MEDIA ADISORY: Cal Poly to Celebrate Partnership with Lawrence Livermore National Laboratory

May 29, 2017

What: Cal Poly will celebrate the university’s partnership with Lawrence Livermore National Laboratory (LLNL), a collaboration that spans student projects, faculty applied research and technology transfer. The government entity is a top recruiter of Cal Poly engineering graduates with currently more than 100 engineering alumni employees. Most recently, LLNL has provided a selective laser melting machine (SLM) for Cal Poly’s Industrial and Manufacturing Engineering Department (IME). The cutting-edge 3-D printing technology allows students to print project components and prototypes in stainless steel directly from designs.

“The addition of the SLM places Cal Poly at the top of virtually every manufacturing program in the U.S., especially for undergraduates, and strengthens our position as the nation’s leader in educating advanced manufacturing professionals,” said Jim Meagher, interim dean for Cal Poly’s College of Engineering. “This technology transfer represents the latest milestone in our rich and decades-long relationship with LLNL.”

Where: Engineering III (No. 41), Room 101.

When: 11 a.m. Friday, June 2. A dedication ceremony will be held from 11 to 11:30 a.m., followed by technology demonstrations by students from 11:30 a.m. to noon.

More information: Several speakers will share highlights of the Cal Poly – LLNL partnership, including President Jeffrey D. Armstrong, IME Chair Daniel Waldorf, Interim Dean Jim Meagher, and Stephen Burke, LLNL engineering coordinator.

“The SLM is the overwhelmingly dominant 3-D printing technology in use today — its only limitation is your imagination,” said Xuan Wang, manufacturing engineering professor. “You are able manufacture any design you can think of, enabling a new design paradigm that didn’t exist even 10 years ago.”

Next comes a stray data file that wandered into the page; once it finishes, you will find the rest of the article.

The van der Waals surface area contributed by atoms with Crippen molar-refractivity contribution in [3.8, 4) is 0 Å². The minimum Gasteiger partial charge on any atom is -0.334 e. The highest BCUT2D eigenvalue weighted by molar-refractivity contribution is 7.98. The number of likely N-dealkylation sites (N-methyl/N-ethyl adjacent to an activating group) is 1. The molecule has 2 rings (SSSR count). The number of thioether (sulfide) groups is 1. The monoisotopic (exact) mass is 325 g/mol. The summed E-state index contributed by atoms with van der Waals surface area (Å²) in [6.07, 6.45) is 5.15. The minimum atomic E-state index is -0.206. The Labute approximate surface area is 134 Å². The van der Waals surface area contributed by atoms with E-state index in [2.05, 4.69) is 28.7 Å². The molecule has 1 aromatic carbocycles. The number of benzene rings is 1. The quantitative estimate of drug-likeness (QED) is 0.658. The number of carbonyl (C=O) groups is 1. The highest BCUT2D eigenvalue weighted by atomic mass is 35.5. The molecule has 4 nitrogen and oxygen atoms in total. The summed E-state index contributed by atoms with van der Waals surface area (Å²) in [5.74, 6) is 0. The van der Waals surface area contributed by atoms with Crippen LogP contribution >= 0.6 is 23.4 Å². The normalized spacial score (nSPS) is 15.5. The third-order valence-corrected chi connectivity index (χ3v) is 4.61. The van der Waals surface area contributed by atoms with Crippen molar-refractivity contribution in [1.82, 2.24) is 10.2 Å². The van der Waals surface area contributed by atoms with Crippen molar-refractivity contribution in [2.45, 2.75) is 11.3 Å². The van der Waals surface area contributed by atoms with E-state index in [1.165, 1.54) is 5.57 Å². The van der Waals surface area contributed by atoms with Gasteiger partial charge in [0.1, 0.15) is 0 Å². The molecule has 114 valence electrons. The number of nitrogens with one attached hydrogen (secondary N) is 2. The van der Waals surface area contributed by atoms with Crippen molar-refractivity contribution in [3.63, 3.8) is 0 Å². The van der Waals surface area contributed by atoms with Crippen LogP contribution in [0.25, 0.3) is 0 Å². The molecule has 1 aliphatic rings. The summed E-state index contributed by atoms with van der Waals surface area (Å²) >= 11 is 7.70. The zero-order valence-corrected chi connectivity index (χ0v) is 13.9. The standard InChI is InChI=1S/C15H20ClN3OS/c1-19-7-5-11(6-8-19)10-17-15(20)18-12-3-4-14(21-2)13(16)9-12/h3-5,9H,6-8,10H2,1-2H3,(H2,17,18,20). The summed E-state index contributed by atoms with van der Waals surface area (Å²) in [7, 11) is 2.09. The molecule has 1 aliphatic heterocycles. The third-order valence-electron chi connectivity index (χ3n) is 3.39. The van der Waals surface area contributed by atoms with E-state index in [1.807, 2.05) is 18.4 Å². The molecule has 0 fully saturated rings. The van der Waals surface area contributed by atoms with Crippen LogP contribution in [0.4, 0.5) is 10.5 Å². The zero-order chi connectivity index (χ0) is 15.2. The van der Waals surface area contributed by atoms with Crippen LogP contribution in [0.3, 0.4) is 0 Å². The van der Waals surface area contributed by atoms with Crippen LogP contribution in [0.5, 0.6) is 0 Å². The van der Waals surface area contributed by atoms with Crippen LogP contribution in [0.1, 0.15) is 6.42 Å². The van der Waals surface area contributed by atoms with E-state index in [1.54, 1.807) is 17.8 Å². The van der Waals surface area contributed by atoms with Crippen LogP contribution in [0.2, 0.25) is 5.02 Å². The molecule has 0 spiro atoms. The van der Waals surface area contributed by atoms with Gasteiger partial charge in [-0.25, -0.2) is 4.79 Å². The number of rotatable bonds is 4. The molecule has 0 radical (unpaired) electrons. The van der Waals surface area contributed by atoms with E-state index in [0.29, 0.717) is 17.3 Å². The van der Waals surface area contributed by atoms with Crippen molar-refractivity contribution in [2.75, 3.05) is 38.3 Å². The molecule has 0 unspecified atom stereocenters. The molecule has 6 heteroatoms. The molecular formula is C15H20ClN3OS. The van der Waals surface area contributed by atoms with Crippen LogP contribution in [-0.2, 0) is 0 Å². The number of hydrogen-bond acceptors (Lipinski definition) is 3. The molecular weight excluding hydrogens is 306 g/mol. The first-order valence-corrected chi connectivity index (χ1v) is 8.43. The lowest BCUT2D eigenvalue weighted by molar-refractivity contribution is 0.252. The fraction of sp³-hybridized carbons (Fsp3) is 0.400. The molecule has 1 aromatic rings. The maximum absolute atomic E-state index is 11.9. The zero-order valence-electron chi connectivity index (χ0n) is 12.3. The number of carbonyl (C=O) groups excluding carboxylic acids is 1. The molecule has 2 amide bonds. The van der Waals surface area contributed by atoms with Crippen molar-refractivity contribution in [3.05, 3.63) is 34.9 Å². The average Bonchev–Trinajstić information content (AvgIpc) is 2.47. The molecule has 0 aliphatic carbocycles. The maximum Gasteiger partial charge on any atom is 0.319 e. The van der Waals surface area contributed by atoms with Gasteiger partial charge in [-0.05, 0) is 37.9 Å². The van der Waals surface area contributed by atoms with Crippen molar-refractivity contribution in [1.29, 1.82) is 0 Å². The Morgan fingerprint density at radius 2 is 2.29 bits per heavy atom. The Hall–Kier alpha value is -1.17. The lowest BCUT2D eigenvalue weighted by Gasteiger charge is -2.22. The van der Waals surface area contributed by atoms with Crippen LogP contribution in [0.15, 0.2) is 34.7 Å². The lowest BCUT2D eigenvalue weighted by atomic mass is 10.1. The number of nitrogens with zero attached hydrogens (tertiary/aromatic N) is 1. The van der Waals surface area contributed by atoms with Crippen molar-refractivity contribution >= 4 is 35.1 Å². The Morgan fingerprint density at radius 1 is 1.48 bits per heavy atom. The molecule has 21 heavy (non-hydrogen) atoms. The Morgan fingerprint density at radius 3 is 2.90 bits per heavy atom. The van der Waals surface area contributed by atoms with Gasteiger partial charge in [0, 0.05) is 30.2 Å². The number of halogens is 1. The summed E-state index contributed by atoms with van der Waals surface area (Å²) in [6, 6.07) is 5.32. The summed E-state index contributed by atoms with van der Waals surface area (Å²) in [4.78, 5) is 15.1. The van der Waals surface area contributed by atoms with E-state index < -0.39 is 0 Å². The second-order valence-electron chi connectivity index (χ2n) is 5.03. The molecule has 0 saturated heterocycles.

SLM printing can reduce the weight of parts by 70 percent without sacrificing mechanical performances. Other benefits include reduction in part count in assembly, decreased lead-time, and lower cost especially for low volume manufacturing.

For LLNL, providing the SLM enhances its ability to attract top notch Cal Poly graduates with metal 3-D printing skills. “Our partnership with LLNL results in a strong pipeline of interns and permanent hires from Cal Poly,” said Wang, who served for two consecutive summers as a visiting faculty at LLNL under the fellowship from Department of Energy’s Office of Science.

Photo information: Engineering students, from left, Moira Foster, Dominque Porcincula, Benjamin Murray and David Otsu work with the SLM to 3-D print in steel.

About Lawrence Livermore National Laboratory

Lawrence Livermore National Laboratory (LLNL) is a government entity, sponsored by the National Nuclear Security Administration and the Department of Energy. Livermore’s defining responsibility is ensuring the safety, security and reliability of the nation’s nuclear deterrent. The Laboratory’s science and engineering are being applied to achieve breakthroughs for counterterrorism and nonproliferation, defense and intelligence, and energy and environmental security. LLNL employs 2700 scientists and engineers, more than 40 percent of whom hold a doctorate in their field. The Laboratory also hosts over 700 facility users, visiting scientists, teachers and students.

About the Selective Laser Melting (SLM) machine
Selective laser melting machines manufacture parts by using a high power-density laser to melt and fuse metallic powders together. The SLM can fabricate parts directly from a digital file, eliminating the need for tooling. Additive manufacturing works by adding layers of material to a base, rather than the traditional process of removing material. The SLM 125 is on unlimited loan to Cal Poly Engineering.

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